He continues, "The biggest and most credible ones in this space are First Class Flyer, Your Business Flights, and Business Class Guru. You can't search and compare fares on these sites in real time like with Expedia; instead, you send your request and a travel agent on the other side will search for you and send you a quote. Now, obviously these flights are not free and will never be cheaper than economy, but the price will be a small fraction of what you would have to pay otherwise."

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Be A Frequent Flier

Jessica Parker, frequent traveller and founder of Kusshi makeup bags, says that loyalty is also more likely to be rewarded. "Being a frequent flyer definitely helps to get a complimentary upgrade, and I’m a big advocate in sticking to one airline when booking flights," she says. Plus, committing to one carrier helps you rack up miles faster when you're a rewards member. "This gives you a huge advantage when trying to get an upgrade for free."

One other pro tip? "It never hurts to ask nicely at the gate if there are any empty seats," she adds.

Vie For Vouchers

"Give up your seat on an oversold flight," Sara Rathner, travel expert at NerdWallet, suggests. "If your travel plans are flexible, you may score a voucher for a future flight worth a few hundred dollars. While you likely won’t be rebooked to first class on a later flight, your voucher could provide the discount you need to afford a nicer seat assignment the next time you travel."

Check In Early

Jody Vandergriff, CEO and Founder Seeker, an online community of expert travelers, says that in some cases, timing is everything. "I fly from San Francisco to New York frequently and I began to notice a pattern," she says. "If I check in as soon as the window opens up, I’m often offered a very low cost upgrade to first class (ranging from $39 to $150). I typically pay $150-$300 for an economy one-way ticket to New York. Had I bought the same ticket in first class, it would cost thousands, making the upgrade fee a bargain."

And if you play your cards right, the perks offered with a cheap upgrade can actually save you money. "Most airlines offer a free checked bag in first class and charge anywhere from $30-$50 per checked bag in economy class," she points out. "On a recent flight to Hawaii, I was offered a first-class upgrade for $50 (which includes two free checked bags). Given they charge $30 per bag in economy class, the upgrade was a no-brainer!"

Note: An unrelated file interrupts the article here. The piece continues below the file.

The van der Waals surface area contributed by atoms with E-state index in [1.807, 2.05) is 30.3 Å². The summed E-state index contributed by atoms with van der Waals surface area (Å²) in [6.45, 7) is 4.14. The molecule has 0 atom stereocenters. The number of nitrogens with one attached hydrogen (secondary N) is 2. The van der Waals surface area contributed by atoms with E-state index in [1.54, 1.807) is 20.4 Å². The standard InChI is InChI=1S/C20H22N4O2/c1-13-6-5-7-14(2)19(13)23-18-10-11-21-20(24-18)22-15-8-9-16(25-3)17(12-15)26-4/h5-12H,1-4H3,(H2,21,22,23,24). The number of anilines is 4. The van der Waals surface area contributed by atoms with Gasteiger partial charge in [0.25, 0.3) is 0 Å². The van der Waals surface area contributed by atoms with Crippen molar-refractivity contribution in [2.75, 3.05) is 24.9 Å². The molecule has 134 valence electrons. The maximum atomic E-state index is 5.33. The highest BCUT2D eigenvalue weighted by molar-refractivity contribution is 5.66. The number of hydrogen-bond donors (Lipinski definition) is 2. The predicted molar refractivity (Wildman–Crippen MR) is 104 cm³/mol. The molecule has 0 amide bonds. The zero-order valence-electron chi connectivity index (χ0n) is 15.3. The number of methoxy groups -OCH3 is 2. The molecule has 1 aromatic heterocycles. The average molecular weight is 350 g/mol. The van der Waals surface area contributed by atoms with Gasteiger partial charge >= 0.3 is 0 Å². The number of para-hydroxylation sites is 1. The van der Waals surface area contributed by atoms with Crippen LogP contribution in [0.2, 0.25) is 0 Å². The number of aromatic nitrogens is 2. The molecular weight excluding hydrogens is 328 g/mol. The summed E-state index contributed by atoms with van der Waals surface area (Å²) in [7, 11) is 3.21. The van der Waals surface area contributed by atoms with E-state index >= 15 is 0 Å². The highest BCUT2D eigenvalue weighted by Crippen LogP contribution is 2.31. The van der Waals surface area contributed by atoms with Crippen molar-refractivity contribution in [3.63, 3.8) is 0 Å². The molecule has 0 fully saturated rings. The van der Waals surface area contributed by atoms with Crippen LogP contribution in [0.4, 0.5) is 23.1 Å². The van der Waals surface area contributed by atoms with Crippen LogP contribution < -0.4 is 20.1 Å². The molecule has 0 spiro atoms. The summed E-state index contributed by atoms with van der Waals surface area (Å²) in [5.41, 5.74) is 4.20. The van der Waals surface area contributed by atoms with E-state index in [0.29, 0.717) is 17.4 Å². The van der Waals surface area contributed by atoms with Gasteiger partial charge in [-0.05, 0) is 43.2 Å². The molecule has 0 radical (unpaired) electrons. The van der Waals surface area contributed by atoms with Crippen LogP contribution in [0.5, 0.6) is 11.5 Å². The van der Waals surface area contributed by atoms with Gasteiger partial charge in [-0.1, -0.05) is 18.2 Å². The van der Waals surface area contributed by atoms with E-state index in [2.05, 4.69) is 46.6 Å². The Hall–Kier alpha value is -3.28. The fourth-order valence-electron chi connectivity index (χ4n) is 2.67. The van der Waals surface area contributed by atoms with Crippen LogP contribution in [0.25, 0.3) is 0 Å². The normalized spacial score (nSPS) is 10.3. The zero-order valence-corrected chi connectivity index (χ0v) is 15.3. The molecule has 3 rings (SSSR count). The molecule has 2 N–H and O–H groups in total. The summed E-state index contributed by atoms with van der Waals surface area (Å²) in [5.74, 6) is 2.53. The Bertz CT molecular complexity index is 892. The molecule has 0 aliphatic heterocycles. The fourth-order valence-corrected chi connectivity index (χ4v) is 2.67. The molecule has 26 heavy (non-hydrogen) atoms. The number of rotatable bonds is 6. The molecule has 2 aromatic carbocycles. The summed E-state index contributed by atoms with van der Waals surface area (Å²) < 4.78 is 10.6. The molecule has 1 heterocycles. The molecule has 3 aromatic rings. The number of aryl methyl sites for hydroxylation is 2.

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Opt For Upgrades Instead Of Buying First Class Tickets Outright

"The best way to get a cheap upgrade is to first book an economy ticket," Parker says. "Then if there are a lot of free seats, you will be given an offer to buy an upgrade for much less than buying the higher-class ticket outright." She adds that sometimes, you can even trade accumulated miles for an upgrade that costs you nothing out of pocket. "Another strategy is to try to get an op-up, or operational upgrade," she continues. "This happens when economy is totally full but there are seats in business or first; they will bump up the highest-status and highest-paying economy customers."

Wait Until The Last Minute

Alex McCormick, travel writer for Healing Holidays, is also an advocate for upgrading last minute. "When checking in, ask if there are any upgrades available and chances are, they will have a spare seat or two to sell you at a discounted rate," she advises. "The airline would rather take the extra cash from you than just a standard economy rate, but you get to enjoy premium seating at a discounted price, so it’s a win-win scenario."

She adds that you still may have an opportunity to fly more comfortably even after you've boarded. "Listen out for the cabin doors closing, as that means everyone has boarded and any empty seats are going to stay empty – including first-class seats. This is your chance to potentially nab a free upgrade; ask the flight attendants if you can sit in the empty first class seats, or slyly move over to the empty seat, as by this point, your ticket probably won’t be getting checked again."